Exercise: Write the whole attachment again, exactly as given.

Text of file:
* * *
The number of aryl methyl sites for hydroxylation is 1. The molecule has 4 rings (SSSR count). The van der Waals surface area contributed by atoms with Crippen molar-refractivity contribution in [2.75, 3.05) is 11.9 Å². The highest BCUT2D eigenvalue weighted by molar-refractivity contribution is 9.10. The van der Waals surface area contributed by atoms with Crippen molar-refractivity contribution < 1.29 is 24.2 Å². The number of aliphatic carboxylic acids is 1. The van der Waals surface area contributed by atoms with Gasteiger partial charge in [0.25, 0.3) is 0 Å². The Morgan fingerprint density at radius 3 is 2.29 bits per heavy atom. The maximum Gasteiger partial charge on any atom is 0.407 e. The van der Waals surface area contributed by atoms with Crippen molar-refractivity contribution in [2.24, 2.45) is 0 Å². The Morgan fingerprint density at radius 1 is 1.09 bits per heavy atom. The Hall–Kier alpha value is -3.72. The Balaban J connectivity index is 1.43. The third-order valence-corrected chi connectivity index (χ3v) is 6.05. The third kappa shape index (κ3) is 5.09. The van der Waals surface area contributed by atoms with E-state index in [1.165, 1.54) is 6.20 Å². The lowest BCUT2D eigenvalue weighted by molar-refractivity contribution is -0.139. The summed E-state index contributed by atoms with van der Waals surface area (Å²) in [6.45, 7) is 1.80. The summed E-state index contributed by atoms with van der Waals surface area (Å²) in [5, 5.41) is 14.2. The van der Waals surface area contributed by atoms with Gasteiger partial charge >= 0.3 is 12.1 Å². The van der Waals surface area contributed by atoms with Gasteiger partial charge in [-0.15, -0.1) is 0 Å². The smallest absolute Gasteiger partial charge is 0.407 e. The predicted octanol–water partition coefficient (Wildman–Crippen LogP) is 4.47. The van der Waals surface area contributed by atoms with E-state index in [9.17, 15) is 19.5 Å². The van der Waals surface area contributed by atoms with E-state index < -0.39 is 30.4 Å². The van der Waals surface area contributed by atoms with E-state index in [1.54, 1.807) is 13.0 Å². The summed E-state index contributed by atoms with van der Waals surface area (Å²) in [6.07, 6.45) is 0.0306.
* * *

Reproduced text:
The number of aryl methyl sites for hydroxylation is 1. The molecule has 4 rings (SSSR count). The van der Waals surface area contributed by atoms with Crippen molar-refractivity contribution in [2.75, 3.05) is 11.9 Å². The highest BCUT2D eigenvalue weighted by molar-refractivity contribution is 9.10. The van der Waals surface area contributed by atoms with Crippen molar-refractivity contribution < 1.29 is 24.2 Å². The number of aliphatic carboxylic acids is 1. The van der Waals surface area contributed by atoms with Gasteiger partial charge in [0.25, 0.3) is 0 Å². The Morgan fingerprint density at radius 3 is 2.29 bits per heavy atom. The maximum Gasteiger partial charge on any atom is 0.407 e. The van der Waals surface area contributed by atoms with Crippen molar-refractivity contribution in [2.24, 2.45) is 0 Å². The Morgan fingerprint density at radius 1 is 1.09 bits per heavy atom. The Hall–Kier alpha value is -3.72. The Balaban J connectivity index is 1.43. The third-order valence-corrected chi connectivity index (χ3v) is 6.05. The third kappa shape index (κ3) is 5.09. The van der Waals surface area contributed by atoms with E-state index in [1.165, 1.54) is 6.20 Å². The lowest BCUT2D eigenvalue weighted by molar-refractivity contribution is -0.139. The summed E-state index contributed by atoms with van der Waals surface area (Å²) in [6.45, 7) is 1.80. The summed E-state index contributed by atoms with van der Waals surface area (Å²) in [5, 5.41) is 14.2. The van der Waals surface area contributed by atoms with Gasteiger partial charge >= 0.3 is 12.1 Å². The van der Waals surface area contributed by atoms with Gasteiger partial charge in [-0.15, -0.1) is 0 Å². The smallest absolute Gasteiger partial charge is 0.407 e. The predicted octanol–water partition coefficient (Wildman–Crippen LogP) is 4.47. The van der Waals surface area contributed by atoms with E-state index in [9.17, 15) is 19.5 Å². The van der Waals surface area contributed by atoms with E-state index < -0.39 is 30.4 Å². The van der Waals surface area contributed by atoms with E-state index in [1.54, 1.807) is 13.0 Å². The summed E-state index contributed by atoms with van der Waals surface area (Å²) in [6.07, 6.45) is 0.0306.